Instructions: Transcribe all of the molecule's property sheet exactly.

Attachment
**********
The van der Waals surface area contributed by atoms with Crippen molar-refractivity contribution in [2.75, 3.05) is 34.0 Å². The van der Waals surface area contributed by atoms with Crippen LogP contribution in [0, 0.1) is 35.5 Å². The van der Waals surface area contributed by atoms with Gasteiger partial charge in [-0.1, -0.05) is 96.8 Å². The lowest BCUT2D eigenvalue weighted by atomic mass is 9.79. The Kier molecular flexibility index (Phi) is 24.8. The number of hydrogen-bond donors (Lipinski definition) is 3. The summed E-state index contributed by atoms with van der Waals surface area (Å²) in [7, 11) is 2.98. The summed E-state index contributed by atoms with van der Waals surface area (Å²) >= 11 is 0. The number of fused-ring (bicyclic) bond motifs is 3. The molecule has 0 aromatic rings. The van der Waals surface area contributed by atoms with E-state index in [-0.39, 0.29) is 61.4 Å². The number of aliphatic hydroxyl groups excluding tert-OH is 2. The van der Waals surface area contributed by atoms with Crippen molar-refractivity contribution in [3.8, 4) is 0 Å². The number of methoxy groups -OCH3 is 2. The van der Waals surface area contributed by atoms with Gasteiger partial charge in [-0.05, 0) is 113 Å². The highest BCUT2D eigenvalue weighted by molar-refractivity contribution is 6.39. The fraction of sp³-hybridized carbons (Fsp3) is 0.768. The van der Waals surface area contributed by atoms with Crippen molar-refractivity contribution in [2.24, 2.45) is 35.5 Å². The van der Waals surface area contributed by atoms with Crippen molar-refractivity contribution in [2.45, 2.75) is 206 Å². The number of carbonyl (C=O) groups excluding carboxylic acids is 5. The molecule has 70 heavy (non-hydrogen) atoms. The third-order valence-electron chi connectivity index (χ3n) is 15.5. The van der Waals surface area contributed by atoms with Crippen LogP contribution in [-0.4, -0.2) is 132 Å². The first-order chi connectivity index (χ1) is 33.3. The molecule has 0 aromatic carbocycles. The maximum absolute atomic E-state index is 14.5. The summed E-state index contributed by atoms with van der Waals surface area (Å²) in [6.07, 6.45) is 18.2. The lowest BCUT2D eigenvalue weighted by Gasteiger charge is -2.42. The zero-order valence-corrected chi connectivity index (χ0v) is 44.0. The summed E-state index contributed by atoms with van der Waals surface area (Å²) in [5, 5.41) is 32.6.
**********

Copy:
The van der Waals surface area contributed by atoms with Crippen molar-refractivity contribution in [2.75, 3.05) is 34.0 Å². The van der Waals surface area contributed by atoms with Crippen LogP contribution in [0, 0.1) is 35.5 Å². The van der Waals surface area contributed by atoms with Gasteiger partial charge in [-0.1, -0.05) is 96.8 Å². The lowest BCUT2D eigenvalue weighted by atomic mass is 9.79. The Kier molecular flexibility index (Phi) is 24.8. The number of hydrogen-bond donors (Lipinski definition) is 3. The summed E-state index contributed by atoms with van der Waals surface area (Å²) in [7, 11) is 2.98. The summed E-state index contributed by atoms with van der Waals surface area (Å²) >= 11 is 0. The number of fused-ring (bicyclic) bond motifs is 3. The molecule has 0 aromatic rings. The van der Waals surface area contributed by atoms with E-state index in [-0.39, 0.29) is 61.4 Å². The number of aliphatic hydroxyl groups excluding tert-OH is 2. The van der Waals surface area contributed by atoms with Crippen molar-refractivity contribution in [3.8, 4) is 0 Å². The number of methoxy groups -OCH3 is 2. The van der Waals surface area contributed by atoms with Gasteiger partial charge in [-0.05, 0) is 113 Å². The highest BCUT2D eigenvalue weighted by molar-refractivity contribution is 6.39. The fraction of sp³-hybridized carbons (Fsp3) is 0.768. The van der Waals surface area contributed by atoms with Crippen molar-refractivity contribution in [2.24, 2.45) is 35.5 Å². The van der Waals surface area contributed by atoms with Crippen molar-refractivity contribution in [2.45, 2.75) is 206 Å². The number of carbonyl (C=O) groups excluding carboxylic acids is 5. The molecule has 70 heavy (non-hydrogen) atoms. The third-order valence-electron chi connectivity index (χ3n) is 15.5. The van der Waals surface area contributed by atoms with Crippen LogP contribution in [-0.4, -0.2) is 132 Å². The first-order chi connectivity index (χ1) is 33.3. The molecule has 0 aromatic carbocycles. The maximum absolute atomic E-state index is 14.5. The summed E-state index contributed by atoms with van der Waals surface area (Å²) in [6.07, 6.45) is 18.2. The lowest BCUT2D eigenvalue weighted by Gasteiger charge is -2.42. The zero-order valence-corrected chi connectivity index (χ0v) is 44.0. The summed E-state index contributed by atoms with van der Waals surface area (Å²) in [5, 5.41) is 32.6.